Logic, Signs and Nature in the Renaissance: The Case of Learned Medicine

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Overview

This is a major work by Ian Maclean exploring the foundations of learning in the Renaissance. Logic, Signs and Nature offers a profoundly learned, compelling and original account of the range of what was thinkable and knowable by learned medics of the period c.1530-1630. This is a study of great significance to the history of medicine, as well as the history of European ideas in general.

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Editorial Reviews

From the Publisher
"...an excellent guide to the labyrinth of sixteenth-century medical opinions and controversies." Renaissance Quarterly

"It is certain to be standard...a brilliant performance." Bibliotheque d'Humanisme et Renaissance

"[T]o fail to read this book would be to ignore one of the most original contributions to the intellectual history of medieval and Renaissance medicine in recent years... This beautifully produced book will fundamentally change every reader's perception of Renaissance medicine and will no doubt shape the way the discipline is studied for many years to come." Cornelius O'Boyle, Isis

From The Critics
In a companion to his 1992 , Maclean (Renaissance studies, U. of Oxford) is concerned with the extraction of sense from words and signs in medicine, and the rules used to regulate such extraction. He draws on writers whose modes of thought and expression were widely known in the medical community, though they may not be well known now. His emphasis is less on recovering intention from words than on the practice of drawing deductive inferences from complex evidence. Annotation c. Book News, Inc., Portland, OR (booknews.com)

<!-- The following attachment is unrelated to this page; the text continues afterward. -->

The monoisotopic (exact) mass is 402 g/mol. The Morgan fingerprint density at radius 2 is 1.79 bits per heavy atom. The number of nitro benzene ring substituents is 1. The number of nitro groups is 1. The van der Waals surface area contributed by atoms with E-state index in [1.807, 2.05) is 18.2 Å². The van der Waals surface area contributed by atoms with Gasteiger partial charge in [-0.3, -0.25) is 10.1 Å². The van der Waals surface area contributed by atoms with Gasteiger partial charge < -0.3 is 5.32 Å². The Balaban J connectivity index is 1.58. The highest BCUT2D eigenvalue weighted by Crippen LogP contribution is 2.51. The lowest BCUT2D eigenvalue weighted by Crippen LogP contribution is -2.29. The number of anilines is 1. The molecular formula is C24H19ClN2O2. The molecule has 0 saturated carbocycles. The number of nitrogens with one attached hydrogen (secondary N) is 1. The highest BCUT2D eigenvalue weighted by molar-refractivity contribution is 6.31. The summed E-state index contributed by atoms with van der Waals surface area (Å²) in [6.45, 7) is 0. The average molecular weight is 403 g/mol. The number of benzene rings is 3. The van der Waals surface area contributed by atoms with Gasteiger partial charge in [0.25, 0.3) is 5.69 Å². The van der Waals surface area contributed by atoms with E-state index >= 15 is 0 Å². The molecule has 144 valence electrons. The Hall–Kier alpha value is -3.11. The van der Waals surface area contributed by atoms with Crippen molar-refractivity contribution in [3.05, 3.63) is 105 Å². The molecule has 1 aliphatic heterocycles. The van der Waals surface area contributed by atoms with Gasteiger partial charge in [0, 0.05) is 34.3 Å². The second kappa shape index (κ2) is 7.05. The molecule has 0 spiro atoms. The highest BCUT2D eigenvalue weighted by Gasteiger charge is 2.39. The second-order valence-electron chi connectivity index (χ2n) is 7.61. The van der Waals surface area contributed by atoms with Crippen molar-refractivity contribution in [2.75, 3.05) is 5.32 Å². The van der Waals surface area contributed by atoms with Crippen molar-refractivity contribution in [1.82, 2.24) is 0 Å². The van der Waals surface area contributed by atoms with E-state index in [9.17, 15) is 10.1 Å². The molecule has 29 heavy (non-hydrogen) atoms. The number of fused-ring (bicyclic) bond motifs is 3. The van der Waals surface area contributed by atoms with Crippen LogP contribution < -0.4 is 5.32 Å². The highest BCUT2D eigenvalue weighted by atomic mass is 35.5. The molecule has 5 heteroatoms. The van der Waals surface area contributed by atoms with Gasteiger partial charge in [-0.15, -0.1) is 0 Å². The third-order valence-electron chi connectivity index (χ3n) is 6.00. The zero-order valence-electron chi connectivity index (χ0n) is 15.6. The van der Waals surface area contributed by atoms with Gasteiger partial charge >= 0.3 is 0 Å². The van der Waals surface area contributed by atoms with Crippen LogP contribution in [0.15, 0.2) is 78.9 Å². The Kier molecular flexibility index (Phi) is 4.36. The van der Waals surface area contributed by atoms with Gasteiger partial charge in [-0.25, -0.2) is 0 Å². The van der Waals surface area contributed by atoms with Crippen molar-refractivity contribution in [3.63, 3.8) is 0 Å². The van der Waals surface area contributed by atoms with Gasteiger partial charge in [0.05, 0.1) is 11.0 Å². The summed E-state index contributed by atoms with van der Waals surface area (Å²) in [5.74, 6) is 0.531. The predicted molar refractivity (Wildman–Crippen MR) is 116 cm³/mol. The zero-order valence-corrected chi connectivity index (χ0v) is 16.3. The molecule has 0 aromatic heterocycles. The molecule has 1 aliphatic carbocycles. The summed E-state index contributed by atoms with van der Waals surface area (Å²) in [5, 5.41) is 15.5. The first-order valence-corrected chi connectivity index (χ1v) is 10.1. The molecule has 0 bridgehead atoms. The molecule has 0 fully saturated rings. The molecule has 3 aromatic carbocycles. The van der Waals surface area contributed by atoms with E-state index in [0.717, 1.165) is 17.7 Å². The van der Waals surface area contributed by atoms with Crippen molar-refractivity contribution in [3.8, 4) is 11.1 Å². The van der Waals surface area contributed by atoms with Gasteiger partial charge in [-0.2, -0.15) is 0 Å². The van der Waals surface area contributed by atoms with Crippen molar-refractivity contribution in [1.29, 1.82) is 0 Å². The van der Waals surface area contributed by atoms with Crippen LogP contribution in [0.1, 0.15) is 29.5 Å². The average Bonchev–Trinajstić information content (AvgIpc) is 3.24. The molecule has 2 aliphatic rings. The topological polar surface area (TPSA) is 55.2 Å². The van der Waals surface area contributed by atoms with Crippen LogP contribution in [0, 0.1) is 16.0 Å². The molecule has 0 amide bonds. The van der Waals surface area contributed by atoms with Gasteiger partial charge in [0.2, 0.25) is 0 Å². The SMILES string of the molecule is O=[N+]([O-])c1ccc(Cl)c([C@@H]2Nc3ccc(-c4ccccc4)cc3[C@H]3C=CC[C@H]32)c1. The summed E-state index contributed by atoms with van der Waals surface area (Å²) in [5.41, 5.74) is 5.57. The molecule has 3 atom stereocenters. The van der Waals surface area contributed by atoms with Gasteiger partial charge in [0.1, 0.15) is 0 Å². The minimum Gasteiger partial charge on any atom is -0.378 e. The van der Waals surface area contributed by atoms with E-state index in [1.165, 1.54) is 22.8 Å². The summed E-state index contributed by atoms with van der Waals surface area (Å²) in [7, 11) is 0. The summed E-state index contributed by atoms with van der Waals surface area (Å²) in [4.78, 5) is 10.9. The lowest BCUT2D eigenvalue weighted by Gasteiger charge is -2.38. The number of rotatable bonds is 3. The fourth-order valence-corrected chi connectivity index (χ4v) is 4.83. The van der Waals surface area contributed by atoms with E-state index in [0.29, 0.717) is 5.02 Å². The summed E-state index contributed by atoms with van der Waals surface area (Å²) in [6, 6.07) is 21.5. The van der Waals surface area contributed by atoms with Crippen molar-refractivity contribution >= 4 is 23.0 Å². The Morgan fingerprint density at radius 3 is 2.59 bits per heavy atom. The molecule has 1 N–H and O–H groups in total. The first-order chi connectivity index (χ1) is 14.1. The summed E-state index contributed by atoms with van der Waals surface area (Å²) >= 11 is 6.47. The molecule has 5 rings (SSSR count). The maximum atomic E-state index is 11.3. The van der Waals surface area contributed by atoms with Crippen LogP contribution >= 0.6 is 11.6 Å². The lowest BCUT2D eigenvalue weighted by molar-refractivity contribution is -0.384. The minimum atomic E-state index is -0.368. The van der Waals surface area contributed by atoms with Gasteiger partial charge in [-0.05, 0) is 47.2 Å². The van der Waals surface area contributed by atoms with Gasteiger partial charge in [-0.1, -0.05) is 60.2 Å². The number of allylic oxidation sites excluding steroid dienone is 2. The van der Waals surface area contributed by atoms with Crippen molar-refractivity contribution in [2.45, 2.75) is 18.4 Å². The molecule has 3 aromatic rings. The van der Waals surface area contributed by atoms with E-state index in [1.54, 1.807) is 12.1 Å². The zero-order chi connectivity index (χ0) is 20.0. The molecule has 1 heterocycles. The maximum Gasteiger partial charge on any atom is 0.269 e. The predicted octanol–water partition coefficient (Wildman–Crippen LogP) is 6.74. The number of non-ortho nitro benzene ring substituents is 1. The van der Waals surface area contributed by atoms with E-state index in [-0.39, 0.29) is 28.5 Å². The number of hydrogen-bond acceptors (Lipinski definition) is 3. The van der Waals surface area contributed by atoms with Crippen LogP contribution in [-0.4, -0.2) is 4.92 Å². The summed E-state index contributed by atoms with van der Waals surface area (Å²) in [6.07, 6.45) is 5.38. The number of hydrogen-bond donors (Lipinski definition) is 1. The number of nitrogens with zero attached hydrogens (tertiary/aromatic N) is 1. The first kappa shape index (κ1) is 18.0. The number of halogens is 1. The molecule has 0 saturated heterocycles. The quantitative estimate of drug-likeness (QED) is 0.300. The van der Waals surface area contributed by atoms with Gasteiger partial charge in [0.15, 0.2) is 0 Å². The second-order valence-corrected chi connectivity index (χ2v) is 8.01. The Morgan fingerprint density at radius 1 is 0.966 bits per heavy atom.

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Product Details

  • ISBN-13: 9780521806480
  • Publisher: Cambridge University Press
  • Publication date: 11/28/2001
  • Series: Ideas in Context Series , #62
  • Pages: 430
  • Product dimensions: 5.98 (w) x 8.98 (h) x 1.14 (d)

Meet the Author

Ian Maclean is Senior Research Fellow at All Souls College, Oxford, and Titular Professor of Renaissance Studies at the University of Oxford. His many publications include The Renaissance Notion of Women (1980), Montaigne (1982), The Political Responsibility of Intellectuals (edited, with Alan Montefiore and Peter Winch; 1990), Interpretation and Meaning in the Renaissance: The Case of Law (1992) and Montaigne: Philosophe (1996).
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Table of Contents

List of illustrations; Acknowledgements; Notes on the text and its modes of reference; Introduction; 1. Learned medicine 1500–1630; 2. The transmission of medical knowledge; 3. The discipline of medicine; 4. The arts course: grammar, logic and dialectics; 5. The arts course: signs, induction, mathematics, experientia; 6. Interpreting medical texts; 7. The content of medical thought; 8. The doctrine of signs; Postscript; Bibliography; Index of names and terms.
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